Names the Sea of Korea
A large and very detailed map of East Asia, from India and the Indian Ocean in the west to Japan, Korea, and the Philippines. Place names are extensive on this map, both on land and at sea. French text at the bottom describes the various places on the map. India is attributed as part of the Moghul Empire, China is described as the most powerful nation in Asia, and Sumatra and Java are both described. This map is from Chatelain's monumental 7 volume Atlas Historique.
Annotations add a fascinating dimension to the map. In places such as Tibet, we see cartographic guesses not unlike those found in North America at the time. One river runs from the Himalayas towards an unknown destination in the northeast, and is suggested to perhaps flow into a "black sea." One lake in northernmost India feeds both the Ganges and the "Tibet" rivers.
The East Sea is named the Sea of Korea. The Maritime Continent is well mapped, but to the west lie the "New Philippines." Many islands are named in this apparent ghost archipelago. Chatelain has used several sources, such as those of the Portuguese explorer Texeira, which have led him to map other ghost islands in the Indian Ocean. Despite this (or perhaps, because of it), there are are a surprising number of villages located throughout Indonesia.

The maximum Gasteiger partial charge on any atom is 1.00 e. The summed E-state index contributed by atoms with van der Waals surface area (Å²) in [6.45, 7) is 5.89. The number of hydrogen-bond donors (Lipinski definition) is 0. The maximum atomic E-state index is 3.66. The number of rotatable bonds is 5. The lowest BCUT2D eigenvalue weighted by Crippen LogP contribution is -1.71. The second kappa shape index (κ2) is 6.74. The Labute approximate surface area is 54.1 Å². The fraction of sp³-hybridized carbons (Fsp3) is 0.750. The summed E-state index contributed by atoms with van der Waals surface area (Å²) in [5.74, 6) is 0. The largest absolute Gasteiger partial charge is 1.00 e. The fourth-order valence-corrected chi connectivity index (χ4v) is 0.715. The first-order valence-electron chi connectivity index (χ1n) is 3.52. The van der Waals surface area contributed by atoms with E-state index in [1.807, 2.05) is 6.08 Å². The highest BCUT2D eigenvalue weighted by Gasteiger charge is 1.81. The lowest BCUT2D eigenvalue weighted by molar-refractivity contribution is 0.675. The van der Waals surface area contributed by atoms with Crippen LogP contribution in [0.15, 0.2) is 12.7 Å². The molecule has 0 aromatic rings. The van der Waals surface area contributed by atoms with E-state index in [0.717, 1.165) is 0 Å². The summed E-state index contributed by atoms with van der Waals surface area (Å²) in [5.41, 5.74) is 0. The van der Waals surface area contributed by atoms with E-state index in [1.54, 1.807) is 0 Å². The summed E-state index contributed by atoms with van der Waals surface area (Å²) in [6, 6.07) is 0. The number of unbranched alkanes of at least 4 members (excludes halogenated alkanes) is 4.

Henri Abraham Chatelain (1684-1743) was a Huguenot pastor of Parisian origins. Chatelain proved a successful businessman, creating lucrative networks in London, The Hague, and then Amsterdam. He is most well known for the Atlas Historique, published in seven volumes between 1705 and 1720. This encyclopedic work was devoted to the history and genealogy of the continents, discussing such topics as geography, cosmography, topography, heraldry, and ethnography. Published thanks to a partnership between Henri, his father, Zacharie, and his younger brother, also Zacharie, the text was contributed to by Nicolas Gueudeville, a French geographer. The maps were by Henri, largely after the work of Guillaume Delisle, and they offered the general reader a window into the emerging world of the eighteenth century.